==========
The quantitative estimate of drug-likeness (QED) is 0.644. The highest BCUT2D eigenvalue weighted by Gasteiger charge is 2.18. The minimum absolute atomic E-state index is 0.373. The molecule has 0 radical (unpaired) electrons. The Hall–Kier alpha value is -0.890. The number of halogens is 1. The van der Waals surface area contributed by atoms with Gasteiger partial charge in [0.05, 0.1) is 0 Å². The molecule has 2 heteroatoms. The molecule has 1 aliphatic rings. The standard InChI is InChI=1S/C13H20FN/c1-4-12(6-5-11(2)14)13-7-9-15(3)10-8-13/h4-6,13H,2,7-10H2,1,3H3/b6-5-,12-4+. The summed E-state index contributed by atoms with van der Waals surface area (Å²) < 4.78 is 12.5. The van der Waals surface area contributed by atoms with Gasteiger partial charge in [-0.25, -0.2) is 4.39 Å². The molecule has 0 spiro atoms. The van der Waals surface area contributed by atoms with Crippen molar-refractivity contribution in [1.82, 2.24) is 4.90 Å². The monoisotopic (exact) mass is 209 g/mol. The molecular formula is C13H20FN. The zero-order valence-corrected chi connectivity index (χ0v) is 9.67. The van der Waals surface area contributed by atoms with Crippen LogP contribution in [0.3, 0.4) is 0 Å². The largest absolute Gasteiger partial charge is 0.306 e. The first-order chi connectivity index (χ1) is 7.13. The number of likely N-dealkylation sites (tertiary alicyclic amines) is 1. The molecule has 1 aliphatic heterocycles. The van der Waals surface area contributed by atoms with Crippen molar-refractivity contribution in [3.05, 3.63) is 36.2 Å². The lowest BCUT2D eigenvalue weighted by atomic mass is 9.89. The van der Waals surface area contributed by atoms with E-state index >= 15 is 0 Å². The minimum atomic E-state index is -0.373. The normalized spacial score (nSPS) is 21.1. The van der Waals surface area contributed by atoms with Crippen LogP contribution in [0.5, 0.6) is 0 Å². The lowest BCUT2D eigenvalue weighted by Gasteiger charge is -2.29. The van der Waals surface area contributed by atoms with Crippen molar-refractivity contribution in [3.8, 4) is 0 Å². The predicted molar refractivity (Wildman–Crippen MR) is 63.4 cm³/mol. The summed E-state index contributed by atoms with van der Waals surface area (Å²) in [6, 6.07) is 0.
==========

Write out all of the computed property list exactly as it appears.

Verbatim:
The quantitative estimate of drug-likeness (QED) is 0.644. The highest BCUT2D eigenvalue weighted by Gasteiger charge is 2.18. The minimum absolute atomic E-state index is 0.373. The molecule has 0 radical (unpaired) electrons. The Hall–Kier alpha value is -0.890. The number of halogens is 1. The van der Waals surface area contributed by atoms with Gasteiger partial charge in [0.05, 0.1) is 0 Å². The molecule has 2 heteroatoms. The molecule has 1 aliphatic rings. The standard InChI is InChI=1S/C13H20FN/c1-4-12(6-5-11(2)14)13-7-9-15(3)10-8-13/h4-6,13H,2,7-10H2,1,3H3/b6-5-,12-4+. The summed E-state index contributed by atoms with van der Waals surface area (Å²) < 4.78 is 12.5. The van der Waals surface area contributed by atoms with Gasteiger partial charge in [-0.25, -0.2) is 4.39 Å². The molecule has 0 spiro atoms. The van der Waals surface area contributed by atoms with Crippen molar-refractivity contribution in [1.82, 2.24) is 4.90 Å². The monoisotopic (exact) mass is 209 g/mol. The molecular formula is C13H20FN. The zero-order valence-corrected chi connectivity index (χ0v) is 9.67. The van der Waals surface area contributed by atoms with Crippen LogP contribution in [0.3, 0.4) is 0 Å². The largest absolute Gasteiger partial charge is 0.306 e. The first-order chi connectivity index (χ1) is 7.13. The number of likely N-dealkylation sites (tertiary alicyclic amines) is 1. The molecule has 1 aliphatic heterocycles. The van der Waals surface area contributed by atoms with Crippen molar-refractivity contribution in [3.05, 3.63) is 36.2 Å². The lowest BCUT2D eigenvalue weighted by atomic mass is 9.89. The van der Waals surface area contributed by atoms with E-state index >= 15 is 0 Å². The minimum atomic E-state index is -0.373. The normalized spacial score (nSPS) is 21.1. The van der Waals surface area contributed by atoms with Crippen LogP contribution in [0.5, 0.6) is 0 Å². The lowest BCUT2D eigenvalue weighted by Gasteiger charge is -2.29. The van der Waals surface area contributed by atoms with Crippen molar-refractivity contribution in [3.8, 4) is 0 Å². The predicted molar refractivity (Wildman–Crippen MR) is 63.4 cm³/mol. The summed E-state index contributed by atoms with van der Waals surface area (Å²) in [6, 6.07) is 0.